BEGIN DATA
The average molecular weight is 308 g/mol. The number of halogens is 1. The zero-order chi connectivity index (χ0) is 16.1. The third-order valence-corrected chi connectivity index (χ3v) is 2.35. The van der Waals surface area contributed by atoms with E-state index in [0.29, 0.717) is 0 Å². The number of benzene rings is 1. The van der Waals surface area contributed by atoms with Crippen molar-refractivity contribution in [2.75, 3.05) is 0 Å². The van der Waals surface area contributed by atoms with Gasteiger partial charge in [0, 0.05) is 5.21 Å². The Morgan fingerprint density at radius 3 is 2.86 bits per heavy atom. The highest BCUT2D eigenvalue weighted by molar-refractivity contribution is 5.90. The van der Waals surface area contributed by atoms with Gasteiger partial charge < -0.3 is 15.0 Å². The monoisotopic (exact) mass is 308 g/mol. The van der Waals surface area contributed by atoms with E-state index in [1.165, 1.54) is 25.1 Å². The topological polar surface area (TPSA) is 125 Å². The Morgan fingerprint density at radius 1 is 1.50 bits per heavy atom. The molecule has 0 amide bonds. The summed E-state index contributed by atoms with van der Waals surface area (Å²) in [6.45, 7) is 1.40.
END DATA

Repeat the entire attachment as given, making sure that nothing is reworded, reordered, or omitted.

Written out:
The average molecular weight is 308 g/mol. The number of halogens is 1. The zero-order chi connectivity index (χ0) is 16.1. The third-order valence-corrected chi connectivity index (χ3v) is 2.35. The van der Waals surface area contributed by atoms with E-state index in [0.29, 0.717) is 0 Å². The number of benzene rings is 1. The van der Waals surface area contributed by atoms with Crippen molar-refractivity contribution in [2.75, 3.05) is 0 Å². The van der Waals surface area contributed by atoms with Gasteiger partial charge in [0, 0.05) is 5.21 Å². The Morgan fingerprint density at radius 3 is 2.86 bits per heavy atom. The highest BCUT2D eigenvalue weighted by molar-refractivity contribution is 5.90. The van der Waals surface area contributed by atoms with Gasteiger partial charge < -0.3 is 15.0 Å². The monoisotopic (exact) mass is 308 g/mol. The van der Waals surface area contributed by atoms with E-state index in [1.165, 1.54) is 25.1 Å². The topological polar surface area (TPSA) is 125 Å². The Morgan fingerprint density at radius 1 is 1.50 bits per heavy atom. The molecule has 0 amide bonds. The summed E-state index contributed by atoms with van der Waals surface area (Å²) in [6.45, 7) is 1.40.